Insomnia. You're so anxious and stressed about your situation, you hardly sleep at night. You have trouble falling asleep or staying asleep.

Memory Loss/Selective Memory. In order to cope with the suffering you experience at the hands of the narcissist, your brain may lock away some of your more painful memories.

woman with her mouth taped and shushing narcissistic abuse

Dissociation. You feel like your “real self” is somewhere else or that you have multiple selves inside you.

Depression. You feel hollowed out and empty inside. You no longer enjoy the activities you used to. Most days, you'd rather stay in bed and never get up.

Suicidal Thoughts. Self-explanatory. If you have these sorts of thoughts, call your nearest suicide hotline ASAP.

What to Do Next

If you suspect you live with a narcissist and experience any of the signs above, the best solution is to find a therapist as soon as you can.

But if seeking treatment isn't an option for you right now, the steps below can help you cope for the time being.

1. Establish boundaries.

Let the narcissist know what you're willing and not willing, to do. For example, if they call you foul names over the phone, say “I will not let you talk to me like that anymore. One more offensive word out of your lips, and I'm hanging up.”


Related: 29 Signs of A Malignant Narcissist


This may be hard to do if you're not used to being assertive, but it's essential that you know how to set boundaries with a narcissist.

2. Keep your health in top shape

Studies have consistently shown a positive relationship between physical and mental health, so don't neglect either of them.

Maintain a balanced diet, regular exercise schedule and strong network of friends. The stronger you are inside and out, the easier it'll be to resist the narcissist's machinations.

3. Distance yourself.

If possible, find a place to stay where you can be as far away from the narcissist as possible.

This way, you can give yourself breathing room to think about what to do next.

But if you can't leave them for one reason or another, you'll have to learn how to deal with narcissists without giving up your personal power.

Dealing with a narcissist can break your spirit and make you question everything about yourself and your ability to have healthy, positive relationships.

8 Signs of Narcissistic Abuse Click To Tweet

Narcissists often operate within societal norms when you first meet them, making them extremely difficult to detect who they really are before you become deeply involved with them.

Recognizing the signs of narcissistic abuse is the first step in reclaiming your power and untangling yourself from the emotional traps set by these difficult people.

Click Here to Leave a Comment Below 9 comments
  • Jim

    I don’t know if there are guardian angels out there or not, but this website just might come close. I had sought out the abuse test a few weeks ago and couldn’t get my computer to make everything function correctly (OLD computer) and honestly forgot. My partner fits your descriptions of being a narcissist and I fit the description of one that has lost their way. Tonight was rather unnerving due to a conflict that makes me doubt my sanity and I happened upon an email asking if I really did want to use the abuse test. I saw the website listed below and came to check it out. I don’t want to exaggerate but your words have brought me a sense of peace that was sorely needed. I have lots to work at but your words look like guideposts that I need to keep learning about.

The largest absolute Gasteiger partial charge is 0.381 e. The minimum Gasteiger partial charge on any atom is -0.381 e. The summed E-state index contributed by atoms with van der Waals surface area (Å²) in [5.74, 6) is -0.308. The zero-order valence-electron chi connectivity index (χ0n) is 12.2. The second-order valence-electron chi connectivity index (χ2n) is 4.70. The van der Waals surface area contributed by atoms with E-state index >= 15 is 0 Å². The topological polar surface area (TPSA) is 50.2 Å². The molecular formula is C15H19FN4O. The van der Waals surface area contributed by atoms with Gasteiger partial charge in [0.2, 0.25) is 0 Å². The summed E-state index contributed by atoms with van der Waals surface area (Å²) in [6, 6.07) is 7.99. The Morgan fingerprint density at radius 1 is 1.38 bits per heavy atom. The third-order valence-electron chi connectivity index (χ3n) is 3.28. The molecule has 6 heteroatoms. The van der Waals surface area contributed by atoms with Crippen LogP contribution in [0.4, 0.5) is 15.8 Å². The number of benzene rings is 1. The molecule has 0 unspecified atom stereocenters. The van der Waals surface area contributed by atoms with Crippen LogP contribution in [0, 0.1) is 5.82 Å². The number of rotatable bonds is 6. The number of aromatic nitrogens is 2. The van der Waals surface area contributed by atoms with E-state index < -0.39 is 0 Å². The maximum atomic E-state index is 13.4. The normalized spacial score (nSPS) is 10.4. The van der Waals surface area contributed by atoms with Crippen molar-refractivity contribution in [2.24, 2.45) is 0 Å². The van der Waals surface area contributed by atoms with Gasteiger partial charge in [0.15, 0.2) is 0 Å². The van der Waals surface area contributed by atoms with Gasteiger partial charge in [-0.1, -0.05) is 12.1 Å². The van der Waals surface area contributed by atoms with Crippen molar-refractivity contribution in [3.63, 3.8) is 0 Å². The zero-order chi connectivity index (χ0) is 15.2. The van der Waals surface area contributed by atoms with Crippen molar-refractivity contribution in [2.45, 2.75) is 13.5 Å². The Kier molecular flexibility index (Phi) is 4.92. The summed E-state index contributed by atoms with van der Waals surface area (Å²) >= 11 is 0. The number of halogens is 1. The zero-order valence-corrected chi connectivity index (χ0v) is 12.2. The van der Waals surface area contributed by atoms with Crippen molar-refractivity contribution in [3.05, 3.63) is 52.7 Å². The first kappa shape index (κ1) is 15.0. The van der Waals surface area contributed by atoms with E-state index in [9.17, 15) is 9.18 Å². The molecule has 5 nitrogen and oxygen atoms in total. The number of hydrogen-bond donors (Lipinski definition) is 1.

Reply
      Jillian

      Your not going mad Jim …..Hang in there. This is so, so common now days. Everything is about them, revolves around them……you find yourself not being able to make normal plans or commitments with family and friends because you are always second guessing what the narc partners next move is and what they will approve of…..and whether you need to be there to manage the situation so as drama does not escalate. It’s not a life for the empathic partner. I am 12 months out of this type of relationship and have finally calmed my soul, lol I had forgotten how to even enjoy the normal flow of life. Your not mad my friend you are truly just temporarily lost. First step to realising your old self is in asking the questions and seeking material to devour. Good luck and keep searching, Google is a marvellous starting point when finding out about Narcissism and Gas Lighting(causing you to question your own sanity) Cheers Jilly

      Reply
  • Amanda

    I need help. I need help

    Reply
      Kelly

      Amanda, I found a local Meetup that deals with this issue. Haven’t attended yet, but so relieved that this is a real condition and I’m not the loser my husband of 24 years made me out to be. Check and see if there’s a group or counselor close to you.

      Reply
  • Samantha

    I’m not sure that I’m actually dealing with a narcissist, but I cannot think of any other way to describe this person. I’m constantly asked who I’ve been talking to, I get told completely contradictory things on a daily basis, I’m always being accused of bad-mouthing him or smarting off to him. I watch him talk to other women, and there have been a few occasions where he’s made me meet them. He yells at me, says I’ve done something wrong, kicks me out, and then is right back the next day telling me it’s my last chance. I feel sometimes like he just looks for anything as an excuse to be angry with me. He wakes me up at 3 am to yell at me or try to start a fight. I have nightmares about him that often leave me shaking and anxious, and lately i’m not sure when it’s a nightmare and when it’s real. When I try to talk ti talk to him about my feelings or my life, he changes the subject or walks out of the room. He gets upset if I don’t give him my undivided attention. He’s threatened me on many occasions. He tells me he wishes I would start seeing someone else, but goes through my phone or watches me when I’m in social situations and tells me that he doesn’t want me talking to any other men. He yells at me in public and tells people my personal business every time we go out (always where he wants, with who he wants). He asks me questions and then says I don’t answer them correctly.